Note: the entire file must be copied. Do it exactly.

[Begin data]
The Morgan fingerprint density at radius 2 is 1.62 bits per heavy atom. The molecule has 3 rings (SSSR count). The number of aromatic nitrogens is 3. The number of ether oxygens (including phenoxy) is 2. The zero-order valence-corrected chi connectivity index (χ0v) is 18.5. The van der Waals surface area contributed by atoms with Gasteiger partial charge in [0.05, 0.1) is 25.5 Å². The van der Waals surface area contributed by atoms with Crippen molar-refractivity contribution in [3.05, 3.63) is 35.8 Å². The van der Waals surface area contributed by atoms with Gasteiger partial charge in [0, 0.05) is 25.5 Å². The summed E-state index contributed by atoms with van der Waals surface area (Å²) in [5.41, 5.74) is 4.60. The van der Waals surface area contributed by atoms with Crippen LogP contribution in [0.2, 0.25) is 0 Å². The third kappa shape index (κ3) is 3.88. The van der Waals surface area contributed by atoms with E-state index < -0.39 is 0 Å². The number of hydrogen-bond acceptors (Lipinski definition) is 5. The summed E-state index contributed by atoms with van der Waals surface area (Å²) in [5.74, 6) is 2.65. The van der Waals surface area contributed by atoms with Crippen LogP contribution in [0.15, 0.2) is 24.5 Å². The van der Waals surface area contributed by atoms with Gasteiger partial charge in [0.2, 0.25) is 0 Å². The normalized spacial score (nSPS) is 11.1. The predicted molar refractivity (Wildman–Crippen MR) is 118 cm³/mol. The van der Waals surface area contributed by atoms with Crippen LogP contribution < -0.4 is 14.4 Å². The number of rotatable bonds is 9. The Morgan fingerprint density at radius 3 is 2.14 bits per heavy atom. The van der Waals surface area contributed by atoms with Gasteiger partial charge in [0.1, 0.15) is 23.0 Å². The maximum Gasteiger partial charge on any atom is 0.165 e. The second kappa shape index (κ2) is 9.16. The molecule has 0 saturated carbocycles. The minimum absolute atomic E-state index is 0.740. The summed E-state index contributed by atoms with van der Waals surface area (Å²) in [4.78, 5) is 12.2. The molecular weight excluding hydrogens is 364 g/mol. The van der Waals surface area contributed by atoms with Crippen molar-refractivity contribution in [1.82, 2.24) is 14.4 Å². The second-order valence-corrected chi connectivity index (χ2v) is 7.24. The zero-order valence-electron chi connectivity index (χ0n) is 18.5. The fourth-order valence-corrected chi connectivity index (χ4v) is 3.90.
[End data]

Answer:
The Morgan fingerprint density at radius 2 is 1.62 bits per heavy atom. The molecule has 3 rings (SSSR count). The number of aromatic nitrogens is 3. The number of ether oxygens (including phenoxy) is 2. The zero-order valence-corrected chi connectivity index (χ0v) is 18.5. The van der Waals surface area contributed by atoms with Gasteiger partial charge in [0.05, 0.1) is 25.5 Å². The van der Waals surface area contributed by atoms with Crippen molar-refractivity contribution in [3.05, 3.63) is 35.8 Å². The van der Waals surface area contributed by atoms with Gasteiger partial charge in [0, 0.05) is 25.5 Å². The summed E-state index contributed by atoms with van der Waals surface area (Å²) in [5.41, 5.74) is 4.60. The van der Waals surface area contributed by atoms with Crippen LogP contribution in [0.2, 0.25) is 0 Å². The third kappa shape index (κ3) is 3.88. The van der Waals surface area contributed by atoms with E-state index < -0.39 is 0 Å². The number of hydrogen-bond acceptors (Lipinski definition) is 5. The summed E-state index contributed by atoms with van der Waals surface area (Å²) in [5.74, 6) is 2.65. The van der Waals surface area contributed by atoms with Crippen LogP contribution in [0.15, 0.2) is 24.5 Å². The van der Waals surface area contributed by atoms with Gasteiger partial charge in [0.2, 0.25) is 0 Å². The normalized spacial score (nSPS) is 11.1. The predicted molar refractivity (Wildman–Crippen MR) is 118 cm³/mol. The van der Waals surface area contributed by atoms with Crippen LogP contribution < -0.4 is 14.4 Å². The number of rotatable bonds is 9. The Morgan fingerprint density at radius 3 is 2.14 bits per heavy atom. The van der Waals surface area contributed by atoms with Gasteiger partial charge in [0.1, 0.15) is 23.0 Å². The maximum Gasteiger partial charge on any atom is 0.165 e. The second kappa shape index (κ2) is 9.16. The molecule has 0 saturated carbocycles. The minimum absolute atomic E-state index is 0.740. The summed E-state index contributed by atoms with van der Waals surface area (Å²) in [4.78, 5) is 12.2. The molecular weight excluding hydrogens is 364 g/mol. The van der Waals surface area contributed by atoms with Crippen molar-refractivity contribution in [1.82, 2.24) is 14.4 Å². The second-order valence-corrected chi connectivity index (χ2v) is 7.24. The zero-order valence-electron chi connectivity index (χ0n) is 18.5. The fourth-order valence-corrected chi connectivity index (χ4v) is 3.90.